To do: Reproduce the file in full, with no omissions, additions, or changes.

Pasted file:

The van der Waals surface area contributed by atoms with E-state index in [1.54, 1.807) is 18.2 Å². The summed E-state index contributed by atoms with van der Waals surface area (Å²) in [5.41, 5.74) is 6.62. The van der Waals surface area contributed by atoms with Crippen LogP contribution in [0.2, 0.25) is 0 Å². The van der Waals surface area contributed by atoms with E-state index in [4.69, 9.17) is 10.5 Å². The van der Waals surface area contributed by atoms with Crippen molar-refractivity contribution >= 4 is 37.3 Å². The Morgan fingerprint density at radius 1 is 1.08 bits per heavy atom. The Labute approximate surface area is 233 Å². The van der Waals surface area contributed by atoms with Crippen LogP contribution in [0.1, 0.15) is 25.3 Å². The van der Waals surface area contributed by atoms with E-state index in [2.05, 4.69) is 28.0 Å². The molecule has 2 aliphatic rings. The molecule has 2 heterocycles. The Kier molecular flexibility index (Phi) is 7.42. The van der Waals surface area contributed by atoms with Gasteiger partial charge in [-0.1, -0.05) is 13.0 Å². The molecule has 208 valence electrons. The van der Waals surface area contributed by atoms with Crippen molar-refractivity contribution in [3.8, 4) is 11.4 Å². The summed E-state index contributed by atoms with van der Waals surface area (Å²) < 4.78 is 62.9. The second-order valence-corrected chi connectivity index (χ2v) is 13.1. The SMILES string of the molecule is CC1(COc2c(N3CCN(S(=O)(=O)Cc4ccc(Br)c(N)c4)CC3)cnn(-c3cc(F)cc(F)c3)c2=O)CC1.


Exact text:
The van der Waals surface area contributed by atoms with E-state index in [1.54, 1.807) is 18.2 Å². The summed E-state index contributed by atoms with van der Waals surface area (Å²) in [5.41, 5.74) is 6.62. The van der Waals surface area contributed by atoms with Crippen LogP contribution in [0.2, 0.25) is 0 Å². The van der Waals surface area contributed by atoms with E-state index in [4.69, 9.17) is 10.5 Å². The van der Waals surface area contributed by atoms with Crippen molar-refractivity contribution >= 4 is 37.3 Å². The Morgan fingerprint density at radius 1 is 1.08 bits per heavy atom. The Labute approximate surface area is 233 Å². The van der Waals surface area contributed by atoms with Crippen LogP contribution in [0.1, 0.15) is 25.3 Å². The van der Waals surface area contributed by atoms with E-state index in [2.05, 4.69) is 28.0 Å². The molecule has 2 aliphatic rings. The molecule has 2 heterocycles. The Kier molecular flexibility index (Phi) is 7.42. The van der Waals surface area contributed by atoms with Gasteiger partial charge in [-0.1, -0.05) is 13.0 Å². The molecule has 208 valence electrons. The van der Waals surface area contributed by atoms with Crippen molar-refractivity contribution in [3.8, 4) is 11.4 Å². The summed E-state index contributed by atoms with van der Waals surface area (Å²) < 4.78 is 62.9. The second-order valence-corrected chi connectivity index (χ2v) is 13.1. The SMILES string of the molecule is CC1(COc2c(N3CCN(S(=O)(=O)Cc4ccc(Br)c(N)c4)CC3)cnn(-c3cc(F)cc(F)c3)c2=O)CC1.